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La Palma eruption update 30th september 2021: Lava flows show some stability

By Geotenerife 1 year ago
Home  /  VolcanoStories  /  La Palma  /  Day by Day  /  La Palma eruption update 30th september 2021: Lava flows show some stability
 By Geotenerife  30th Sep 2021

La Palma eruption update 30th september 2021: Lava flows show some stability

Daily summary

The lava delta continues to be fed by the active lava flows, which show some stability in that they are largely confined to within previous lava flows. However, there are also localised breakouts onto previously unaffected land. The lava delta has reached a thickness of 24 m and is now beginning to spread laterally. Surface activity at the main cone continues to show a mixed mechanism with strombolian activity from multiple vents in the main cone, and more effusive Hawaiian activity from a vent at the base of the NW sector on the main cone, with occasional phreatomagmatic pulses too. Throughout the morning of the 30th, an extensive fumarole field developed on the NE flank of the main cone. The continued presence of a thermal inversion is hampering the dispersal of volcanic gases and ash, leading to a decrease in air quality in the Aridane Valley. SO2 concentrations in Tazacorte peaked at ‘very high’ levels (>500 μg/m3) at 8:00 am local time and increases in SO2 concentrations have also been observed in Los Llanos de Aridane, along with reports of a ‘rotten egg’ smell, although these values do not currently represent a health hazard.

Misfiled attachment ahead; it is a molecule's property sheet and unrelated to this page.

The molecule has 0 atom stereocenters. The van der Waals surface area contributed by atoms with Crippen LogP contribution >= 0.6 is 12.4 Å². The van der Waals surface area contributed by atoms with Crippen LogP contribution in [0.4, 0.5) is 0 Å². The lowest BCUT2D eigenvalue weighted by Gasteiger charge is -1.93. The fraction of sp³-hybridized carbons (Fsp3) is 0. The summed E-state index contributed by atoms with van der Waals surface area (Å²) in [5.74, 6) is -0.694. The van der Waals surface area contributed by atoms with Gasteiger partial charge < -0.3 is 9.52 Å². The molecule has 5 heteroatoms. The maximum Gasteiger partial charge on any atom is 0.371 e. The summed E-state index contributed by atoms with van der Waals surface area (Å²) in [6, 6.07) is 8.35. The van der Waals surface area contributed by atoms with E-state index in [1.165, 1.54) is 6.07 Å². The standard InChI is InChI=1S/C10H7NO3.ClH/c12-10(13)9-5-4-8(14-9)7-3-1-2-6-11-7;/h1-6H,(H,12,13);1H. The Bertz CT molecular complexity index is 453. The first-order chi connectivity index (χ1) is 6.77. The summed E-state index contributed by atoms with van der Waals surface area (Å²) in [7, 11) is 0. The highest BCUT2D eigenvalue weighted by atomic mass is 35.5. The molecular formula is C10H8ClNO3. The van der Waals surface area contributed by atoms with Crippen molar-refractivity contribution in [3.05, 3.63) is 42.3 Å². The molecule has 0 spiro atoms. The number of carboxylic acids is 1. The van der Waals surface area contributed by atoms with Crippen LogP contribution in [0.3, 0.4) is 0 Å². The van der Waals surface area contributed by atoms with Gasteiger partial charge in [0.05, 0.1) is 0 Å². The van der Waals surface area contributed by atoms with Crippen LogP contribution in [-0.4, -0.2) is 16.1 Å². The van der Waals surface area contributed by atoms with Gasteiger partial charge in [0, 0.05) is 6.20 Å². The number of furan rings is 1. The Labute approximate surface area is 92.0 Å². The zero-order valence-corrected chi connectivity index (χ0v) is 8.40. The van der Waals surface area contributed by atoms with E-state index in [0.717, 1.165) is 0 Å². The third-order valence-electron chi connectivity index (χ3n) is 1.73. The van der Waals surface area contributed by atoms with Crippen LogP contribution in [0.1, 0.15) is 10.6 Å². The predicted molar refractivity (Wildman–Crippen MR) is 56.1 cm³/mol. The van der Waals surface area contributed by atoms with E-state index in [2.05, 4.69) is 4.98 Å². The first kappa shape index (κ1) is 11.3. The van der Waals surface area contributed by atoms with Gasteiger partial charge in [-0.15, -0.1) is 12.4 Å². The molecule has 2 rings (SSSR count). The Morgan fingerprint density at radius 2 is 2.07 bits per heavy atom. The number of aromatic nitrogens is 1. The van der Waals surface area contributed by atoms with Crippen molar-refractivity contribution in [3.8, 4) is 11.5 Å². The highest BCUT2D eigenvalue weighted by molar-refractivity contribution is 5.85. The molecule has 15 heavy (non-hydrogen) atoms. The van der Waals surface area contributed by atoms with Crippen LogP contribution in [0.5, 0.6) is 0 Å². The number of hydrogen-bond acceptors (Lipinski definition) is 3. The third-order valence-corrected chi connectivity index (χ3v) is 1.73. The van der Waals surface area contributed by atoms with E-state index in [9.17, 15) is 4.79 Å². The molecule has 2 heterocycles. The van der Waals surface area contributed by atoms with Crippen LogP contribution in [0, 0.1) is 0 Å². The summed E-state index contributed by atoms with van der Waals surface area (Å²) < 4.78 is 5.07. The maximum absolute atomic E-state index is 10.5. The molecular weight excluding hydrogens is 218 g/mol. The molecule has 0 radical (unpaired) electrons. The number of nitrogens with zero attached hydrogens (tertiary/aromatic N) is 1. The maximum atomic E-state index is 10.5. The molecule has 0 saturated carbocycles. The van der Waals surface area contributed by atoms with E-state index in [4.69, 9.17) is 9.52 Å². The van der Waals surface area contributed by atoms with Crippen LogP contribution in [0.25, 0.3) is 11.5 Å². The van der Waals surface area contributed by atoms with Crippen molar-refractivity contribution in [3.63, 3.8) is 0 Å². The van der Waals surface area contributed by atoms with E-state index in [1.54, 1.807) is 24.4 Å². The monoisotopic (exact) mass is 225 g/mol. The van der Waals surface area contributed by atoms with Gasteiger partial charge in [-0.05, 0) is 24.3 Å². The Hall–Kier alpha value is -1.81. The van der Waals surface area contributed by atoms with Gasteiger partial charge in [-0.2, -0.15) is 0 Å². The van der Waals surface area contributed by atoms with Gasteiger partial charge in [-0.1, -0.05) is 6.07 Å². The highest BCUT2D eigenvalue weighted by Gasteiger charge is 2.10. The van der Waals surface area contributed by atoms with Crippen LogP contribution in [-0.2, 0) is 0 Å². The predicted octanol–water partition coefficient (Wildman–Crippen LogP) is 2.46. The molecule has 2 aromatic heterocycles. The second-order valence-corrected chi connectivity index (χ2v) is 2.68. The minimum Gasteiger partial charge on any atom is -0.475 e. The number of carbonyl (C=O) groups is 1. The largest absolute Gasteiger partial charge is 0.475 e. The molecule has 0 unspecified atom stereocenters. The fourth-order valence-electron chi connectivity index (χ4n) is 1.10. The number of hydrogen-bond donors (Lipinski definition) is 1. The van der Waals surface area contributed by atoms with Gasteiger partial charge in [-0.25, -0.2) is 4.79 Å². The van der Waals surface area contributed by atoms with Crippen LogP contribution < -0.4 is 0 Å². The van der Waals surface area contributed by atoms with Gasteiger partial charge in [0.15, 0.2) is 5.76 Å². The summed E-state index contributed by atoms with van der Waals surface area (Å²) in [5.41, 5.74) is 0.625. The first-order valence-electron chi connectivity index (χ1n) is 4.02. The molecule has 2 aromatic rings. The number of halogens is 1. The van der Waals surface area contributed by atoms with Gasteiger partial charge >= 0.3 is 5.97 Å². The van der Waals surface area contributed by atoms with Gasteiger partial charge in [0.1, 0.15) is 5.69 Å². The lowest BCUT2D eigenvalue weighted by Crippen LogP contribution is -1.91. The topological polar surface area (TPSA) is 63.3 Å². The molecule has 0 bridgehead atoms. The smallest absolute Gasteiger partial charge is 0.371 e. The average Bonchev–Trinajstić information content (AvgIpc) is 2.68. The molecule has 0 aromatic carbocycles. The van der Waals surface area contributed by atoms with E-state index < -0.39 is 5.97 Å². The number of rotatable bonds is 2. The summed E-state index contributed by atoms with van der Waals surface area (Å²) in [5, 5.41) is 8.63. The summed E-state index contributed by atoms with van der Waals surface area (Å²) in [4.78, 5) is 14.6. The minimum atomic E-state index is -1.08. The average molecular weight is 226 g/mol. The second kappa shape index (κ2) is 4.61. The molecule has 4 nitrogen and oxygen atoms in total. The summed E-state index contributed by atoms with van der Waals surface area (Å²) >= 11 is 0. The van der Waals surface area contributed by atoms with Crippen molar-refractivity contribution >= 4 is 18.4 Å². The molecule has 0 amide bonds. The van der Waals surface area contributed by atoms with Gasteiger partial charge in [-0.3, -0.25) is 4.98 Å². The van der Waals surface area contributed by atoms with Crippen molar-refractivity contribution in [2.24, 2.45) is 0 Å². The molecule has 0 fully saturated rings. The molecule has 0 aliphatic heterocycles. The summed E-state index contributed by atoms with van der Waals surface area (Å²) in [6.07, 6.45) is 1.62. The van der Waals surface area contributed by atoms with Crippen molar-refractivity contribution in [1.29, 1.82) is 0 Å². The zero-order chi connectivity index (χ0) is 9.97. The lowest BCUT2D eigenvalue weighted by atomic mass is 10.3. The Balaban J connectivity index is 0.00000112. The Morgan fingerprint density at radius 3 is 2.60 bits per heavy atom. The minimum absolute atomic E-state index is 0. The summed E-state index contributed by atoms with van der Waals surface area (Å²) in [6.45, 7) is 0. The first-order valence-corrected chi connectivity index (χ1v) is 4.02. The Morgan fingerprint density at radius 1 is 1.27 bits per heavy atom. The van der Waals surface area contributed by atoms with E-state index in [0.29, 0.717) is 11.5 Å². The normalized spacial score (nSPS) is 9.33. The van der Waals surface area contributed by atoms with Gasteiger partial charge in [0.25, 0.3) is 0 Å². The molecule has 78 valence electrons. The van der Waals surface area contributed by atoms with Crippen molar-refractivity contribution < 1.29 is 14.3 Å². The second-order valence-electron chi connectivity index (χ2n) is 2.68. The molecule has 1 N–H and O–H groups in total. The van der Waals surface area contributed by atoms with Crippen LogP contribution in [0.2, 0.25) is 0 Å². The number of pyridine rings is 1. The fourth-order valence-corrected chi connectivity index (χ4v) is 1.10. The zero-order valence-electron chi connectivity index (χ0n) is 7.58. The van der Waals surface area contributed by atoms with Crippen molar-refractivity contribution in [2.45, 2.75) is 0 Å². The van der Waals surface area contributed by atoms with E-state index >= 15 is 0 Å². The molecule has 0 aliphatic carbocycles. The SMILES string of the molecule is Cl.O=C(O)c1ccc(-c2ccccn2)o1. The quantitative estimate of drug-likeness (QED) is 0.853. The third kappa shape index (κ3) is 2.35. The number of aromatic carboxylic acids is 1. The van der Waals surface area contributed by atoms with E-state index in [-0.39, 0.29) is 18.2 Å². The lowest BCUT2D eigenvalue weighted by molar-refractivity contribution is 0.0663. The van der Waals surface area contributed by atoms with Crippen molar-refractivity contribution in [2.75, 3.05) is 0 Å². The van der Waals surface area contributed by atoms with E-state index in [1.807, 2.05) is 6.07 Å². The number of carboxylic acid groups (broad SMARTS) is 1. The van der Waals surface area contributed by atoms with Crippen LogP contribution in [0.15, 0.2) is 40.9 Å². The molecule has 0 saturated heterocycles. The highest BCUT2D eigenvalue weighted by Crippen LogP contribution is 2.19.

Earthquake activity continues to be concentrated near where the precursory seismic swarm began on the 11th September, as well as some earthquakes surrounding the eruptive centre. In total, 11 earthquakes were recorded, peaking at 3.5 mbLg. The ash plume height exceeds 2500 m, and the SO2 emissions are measured at 8,700 tons per day. Deformation continues to show a long-term trend of stability at all stations, and tremor also remains stable, at medium levels.

The lava flow is in the foreground showing up as very hot, but as soon as it reaches the sea the temperature drops dramatically.

A thermal image showing the front of the lava delta, where it meets the sea. The temperature scale is in degrees Fahrenheit. Image credit: INVOLCAN

Sources: Government of the Canary Islands, PEVOLCA, Involcan, IGN, DSN, Cabildo La Palma, 112 Canarias, Tolouse VAAC

Lava flows

Earthquakes

Official social media

To see our full social media archive, visit our open data section or click here.

News articles

  • The Olive Press – La Palma volcano: Animals suffer and change behavior as eruption continues – here
  • Yorkshire Evening Post – The story of a leeds man who found himself in the middle of the La Palma volcano eruption – here
  • Insider – PHOTOS: lava from volcanic eruption continues to obliterate homes, roads and crops on an island in Spain – here

To see our full news archive, visit our open data section or click here.

Found a broken web link? We have archived all of our news articles on the WayBack Machine. You can view the pages by 1. pasting the broken link into WayBack Machine and clicking ‘Browse History’ 2. clicking on the latest capture date and then 3. clicking ‘view capture’. Please let us know of any broken web links by contacting us at enquiries@geotenerife.com.

Eruption footage

News and Interviews

Witness Testimonies

Interactive Lava Flow Map

Notes: Use the button in the top right to open the map into full screen mode. Use the legend icon in the top left to see the legend and further information about the map. Click on individual days to see an outline of the lava flows on that day.

Interactive Earthquake Map

click here to enlarge

Notes: The size of the points represents the size of the earthquake, and the colour represents the depth. The map will also only show a certain number of points at once. For ease of use, we recommend you uncheck all dates and the satellite basemap from the legend in the top right, and inspect the earthquakes one day at a time.

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  Day by DayLa PalmaVolcanoStories
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